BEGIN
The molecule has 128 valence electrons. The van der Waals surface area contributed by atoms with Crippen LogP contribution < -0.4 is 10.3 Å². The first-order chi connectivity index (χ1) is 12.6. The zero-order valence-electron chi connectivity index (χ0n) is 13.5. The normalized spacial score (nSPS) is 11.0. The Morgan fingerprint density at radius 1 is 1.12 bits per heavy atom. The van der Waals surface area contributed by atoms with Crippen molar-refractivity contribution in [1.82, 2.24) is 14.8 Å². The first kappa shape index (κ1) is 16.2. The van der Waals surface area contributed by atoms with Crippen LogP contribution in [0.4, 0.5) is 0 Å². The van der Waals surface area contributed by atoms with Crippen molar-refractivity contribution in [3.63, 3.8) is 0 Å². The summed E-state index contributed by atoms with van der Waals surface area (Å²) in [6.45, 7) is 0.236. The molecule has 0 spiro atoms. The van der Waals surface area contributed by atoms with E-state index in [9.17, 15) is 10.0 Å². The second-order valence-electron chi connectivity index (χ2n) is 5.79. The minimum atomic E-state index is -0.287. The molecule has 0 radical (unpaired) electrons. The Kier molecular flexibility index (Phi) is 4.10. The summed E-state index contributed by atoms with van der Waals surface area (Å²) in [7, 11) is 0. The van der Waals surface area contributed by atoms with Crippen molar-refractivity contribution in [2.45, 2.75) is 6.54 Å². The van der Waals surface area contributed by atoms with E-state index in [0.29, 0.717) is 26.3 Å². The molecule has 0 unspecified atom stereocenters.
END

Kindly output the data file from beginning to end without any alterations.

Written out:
The molecule has 128 valence electrons. The van der Waals surface area contributed by atoms with Crippen LogP contribution < -0.4 is 10.3 Å². The first-order chi connectivity index (χ1) is 12.6. The zero-order valence-electron chi connectivity index (χ0n) is 13.5. The normalized spacial score (nSPS) is 11.0. The Morgan fingerprint density at radius 1 is 1.12 bits per heavy atom. The van der Waals surface area contributed by atoms with Crippen molar-refractivity contribution in [1.82, 2.24) is 14.8 Å². The first kappa shape index (κ1) is 16.2. The van der Waals surface area contributed by atoms with Crippen LogP contribution in [0.4, 0.5) is 0 Å². The van der Waals surface area contributed by atoms with Crippen molar-refractivity contribution in [3.63, 3.8) is 0 Å². The summed E-state index contributed by atoms with van der Waals surface area (Å²) in [6.45, 7) is 0.236. The molecule has 0 spiro atoms. The van der Waals surface area contributed by atoms with E-state index in [9.17, 15) is 10.0 Å². The second-order valence-electron chi connectivity index (χ2n) is 5.79. The minimum atomic E-state index is -0.287. The molecule has 0 radical (unpaired) electrons. The Kier molecular flexibility index (Phi) is 4.10. The summed E-state index contributed by atoms with van der Waals surface area (Å²) in [7, 11) is 0. The van der Waals surface area contributed by atoms with Crippen molar-refractivity contribution in [2.45, 2.75) is 6.54 Å². The van der Waals surface area contributed by atoms with E-state index in [0.29, 0.717) is 26.3 Å². The molecule has 0 unspecified atom stereocenters.